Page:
Dr. Greene’s take on the importance of sunshine…
An astonishing forty percent of healthy American babies and toddlers have been found to have low levels of vitamin D. Children can get vitamin D in the diet, but the more important source is the vitamin D made by the skin in response to time in the sun. Optimal levels of vitamin D are important not only for bone health, but also for helping to prevent cancer, infections, and other important diseases. Severe vitamin D deficiency can cause rickets, a bone condition that has been increasing around the world (even in sunny California, Nevada, Texas, and North Carolina, among other US states).
What predicts suboptimal levels of vitamin D in babies and toddlers? The child’s gender? Nutrition? The amount of time spent in the sun? The season of the year? Sunscreen use? The darkness of the skin? Parents’ health habits?
One landmark study looked at healthy children up to age two who went to Children’s Hospital Boston for a routine health visit over the course of a year and a half. Vitamin D levels were measured by blood tests. Forty percent were found to have low levels, similar to what a previous study found in US teens (42 percent not getting enough). About 12 percent of the healthy babies and toddlers in this study had levels low enough to be called vitamin D deficient. Their bones were checked by x-ray, and about a third of these already had decreased bone density. And 7.5 percent of them already had the bone changes of rickets.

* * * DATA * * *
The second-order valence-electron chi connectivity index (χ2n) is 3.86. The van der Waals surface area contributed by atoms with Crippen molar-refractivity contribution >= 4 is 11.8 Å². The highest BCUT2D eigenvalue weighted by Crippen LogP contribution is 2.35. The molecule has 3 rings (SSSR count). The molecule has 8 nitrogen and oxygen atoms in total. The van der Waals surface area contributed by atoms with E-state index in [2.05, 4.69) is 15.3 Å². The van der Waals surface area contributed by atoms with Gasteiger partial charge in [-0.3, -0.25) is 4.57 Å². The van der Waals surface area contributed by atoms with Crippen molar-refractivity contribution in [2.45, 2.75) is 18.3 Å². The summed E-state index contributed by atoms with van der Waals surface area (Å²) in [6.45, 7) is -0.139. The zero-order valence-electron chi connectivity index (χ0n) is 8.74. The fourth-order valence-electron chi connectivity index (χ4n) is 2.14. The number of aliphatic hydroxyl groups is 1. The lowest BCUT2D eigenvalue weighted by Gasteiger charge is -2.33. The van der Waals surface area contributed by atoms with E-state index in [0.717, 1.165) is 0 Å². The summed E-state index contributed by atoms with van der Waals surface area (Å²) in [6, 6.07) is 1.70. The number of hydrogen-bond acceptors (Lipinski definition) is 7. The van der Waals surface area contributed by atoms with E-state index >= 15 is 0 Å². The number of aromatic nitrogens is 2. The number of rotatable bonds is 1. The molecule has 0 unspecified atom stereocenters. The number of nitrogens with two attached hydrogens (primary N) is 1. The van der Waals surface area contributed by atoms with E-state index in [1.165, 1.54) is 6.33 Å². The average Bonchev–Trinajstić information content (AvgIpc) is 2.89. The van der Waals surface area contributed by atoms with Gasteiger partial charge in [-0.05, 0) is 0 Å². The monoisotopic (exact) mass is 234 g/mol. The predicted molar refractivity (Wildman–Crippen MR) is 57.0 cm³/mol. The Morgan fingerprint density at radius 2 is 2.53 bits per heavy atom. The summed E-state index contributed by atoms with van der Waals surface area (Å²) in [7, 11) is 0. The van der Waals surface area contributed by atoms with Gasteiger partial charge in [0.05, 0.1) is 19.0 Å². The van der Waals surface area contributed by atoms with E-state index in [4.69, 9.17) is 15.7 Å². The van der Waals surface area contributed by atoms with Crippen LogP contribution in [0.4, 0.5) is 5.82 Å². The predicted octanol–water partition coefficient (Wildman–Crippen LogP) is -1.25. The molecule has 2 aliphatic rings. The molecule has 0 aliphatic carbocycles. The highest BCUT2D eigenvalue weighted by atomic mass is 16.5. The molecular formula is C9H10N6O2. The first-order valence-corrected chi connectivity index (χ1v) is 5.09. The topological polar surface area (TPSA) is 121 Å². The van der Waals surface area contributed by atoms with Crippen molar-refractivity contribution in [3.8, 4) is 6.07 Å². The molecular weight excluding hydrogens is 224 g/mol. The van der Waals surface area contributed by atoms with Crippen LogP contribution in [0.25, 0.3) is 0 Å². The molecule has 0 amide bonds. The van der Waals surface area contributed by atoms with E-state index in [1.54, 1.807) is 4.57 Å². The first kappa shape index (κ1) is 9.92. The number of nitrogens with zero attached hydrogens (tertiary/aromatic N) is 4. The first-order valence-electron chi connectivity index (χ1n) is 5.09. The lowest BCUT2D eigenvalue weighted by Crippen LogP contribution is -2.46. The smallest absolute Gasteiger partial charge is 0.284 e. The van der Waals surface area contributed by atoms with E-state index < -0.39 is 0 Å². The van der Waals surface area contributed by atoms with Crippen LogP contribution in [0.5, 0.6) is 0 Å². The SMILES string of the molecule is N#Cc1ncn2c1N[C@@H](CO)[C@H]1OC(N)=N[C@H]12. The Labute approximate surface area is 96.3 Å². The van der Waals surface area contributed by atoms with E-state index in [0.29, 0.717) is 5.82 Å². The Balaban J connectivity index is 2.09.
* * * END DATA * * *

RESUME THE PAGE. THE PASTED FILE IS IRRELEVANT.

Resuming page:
Overall, the season of the year didn’t correlate with the children’s odds of vitamin D deficiency (although, unexpectedly, average vitamin D levels in the babies were higher in the winter!). There was no effect on vitamin D levels found in these Boston-area kids based on the amount of time spent outdoors, skin color, sun sensitivity, or sunscreen use – considered individually or together. Nor was there any difference based on gender. Breastfed babies, though, who weren’t getting vitamin D drops, were 10 times more likely to be deficient.
Among toddlers, vitamin D levels closely mirrored how much vitamin D fortified milk they drank. Eating fortified cereal had no impact on vitamin D levels. In toddlers, vitamin D did vary a bit with body weight. Obese toddlers were somewhat more likely to have lower vitamin D levels.
Bottom line: I support the American Academy of Pediatrics recommendation that breastfed babies all start taking at least 400 IU of vitamin D daily. It’s not that breast milk is lacking; it’s that throughout most of human history babies spent a lot more time outdoors than they do today, without sunscreen, and with bodies adapted to the latitude where they lived. In this Boston study, the one child who was outside the most averaged only 3 hours outdoors per day. When my parents were young, a lot of children lived on farms and were outside most of the day during the summer months. Today some estimate that 93% of childhood is spent indoors.
It’s important to supplement D in one form or another for those who don’t spend adequate time outdoors. And in this century it’s also important to protect kids from too much, or poorly timed, sun exposure. But the main human source of vitamin D throughout history has been sunshine. Sunshine can be great for kids, with many benefits that go beyond vitamin D.
Gordon CM, Feldman HA, Sinclair L, Williams AL, Kleinman PK, Perez-Rossello J, Cox JE. Prevalence of Vitamin D Deficiency among Healthy Infants and Toddlers. Archives of Pediatrics and Adolescent Medicine. 2008; 162:505-512.